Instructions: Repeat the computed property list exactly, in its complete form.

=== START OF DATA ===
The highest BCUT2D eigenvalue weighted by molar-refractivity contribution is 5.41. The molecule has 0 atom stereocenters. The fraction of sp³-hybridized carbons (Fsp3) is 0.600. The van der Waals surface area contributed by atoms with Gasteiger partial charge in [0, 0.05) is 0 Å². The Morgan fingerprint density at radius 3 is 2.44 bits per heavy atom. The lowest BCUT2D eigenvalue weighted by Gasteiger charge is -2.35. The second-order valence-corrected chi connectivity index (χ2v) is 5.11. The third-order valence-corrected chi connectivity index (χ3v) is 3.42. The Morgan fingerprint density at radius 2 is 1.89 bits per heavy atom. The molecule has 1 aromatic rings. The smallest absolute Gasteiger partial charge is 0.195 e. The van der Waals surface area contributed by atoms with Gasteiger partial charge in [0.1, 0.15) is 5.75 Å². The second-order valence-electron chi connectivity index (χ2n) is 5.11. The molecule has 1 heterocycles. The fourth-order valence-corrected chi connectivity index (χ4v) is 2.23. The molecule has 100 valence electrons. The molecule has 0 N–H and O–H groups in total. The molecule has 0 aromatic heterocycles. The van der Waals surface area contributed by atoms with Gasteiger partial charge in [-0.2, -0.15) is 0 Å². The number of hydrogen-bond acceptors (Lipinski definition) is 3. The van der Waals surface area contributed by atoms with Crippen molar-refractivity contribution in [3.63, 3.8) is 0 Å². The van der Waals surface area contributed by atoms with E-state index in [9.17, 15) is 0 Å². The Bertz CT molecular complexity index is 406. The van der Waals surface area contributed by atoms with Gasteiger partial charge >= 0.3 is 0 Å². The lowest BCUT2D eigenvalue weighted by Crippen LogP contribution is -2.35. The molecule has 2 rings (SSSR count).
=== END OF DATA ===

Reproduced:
The highest BCUT2D eigenvalue weighted by molar-refractivity contribution is 5.41. The molecule has 0 atom stereocenters. The fraction of sp³-hybridized carbons (Fsp3) is 0.600. The van der Waals surface area contributed by atoms with Gasteiger partial charge in [0, 0.05) is 0 Å². The Morgan fingerprint density at radius 3 is 2.44 bits per heavy atom. The lowest BCUT2D eigenvalue weighted by Gasteiger charge is -2.35. The second-order valence-corrected chi connectivity index (χ2v) is 5.11. The third-order valence-corrected chi connectivity index (χ3v) is 3.42. The Morgan fingerprint density at radius 2 is 1.89 bits per heavy atom. The molecule has 1 aromatic rings. The smallest absolute Gasteiger partial charge is 0.195 e. The van der Waals surface area contributed by atoms with Gasteiger partial charge in [0.1, 0.15) is 5.75 Å². The second-order valence-electron chi connectivity index (χ2n) is 5.11. The molecule has 1 heterocycles. The fourth-order valence-corrected chi connectivity index (χ4v) is 2.23. The molecule has 100 valence electrons. The molecule has 0 N–H and O–H groups in total. The molecule has 0 aromatic heterocycles. The van der Waals surface area contributed by atoms with Gasteiger partial charge in [-0.2, -0.15) is 0 Å². The number of hydrogen-bond acceptors (Lipinski definition) is 3. The van der Waals surface area contributed by atoms with Crippen molar-refractivity contribution in [3.63, 3.8) is 0 Å². The van der Waals surface area contributed by atoms with E-state index in [9.17, 15) is 0 Å². The Bertz CT molecular complexity index is 406. The van der Waals surface area contributed by atoms with Gasteiger partial charge >= 0.3 is 0 Å². The lowest BCUT2D eigenvalue weighted by Crippen LogP contribution is -2.35. The molecule has 2 rings (SSSR count).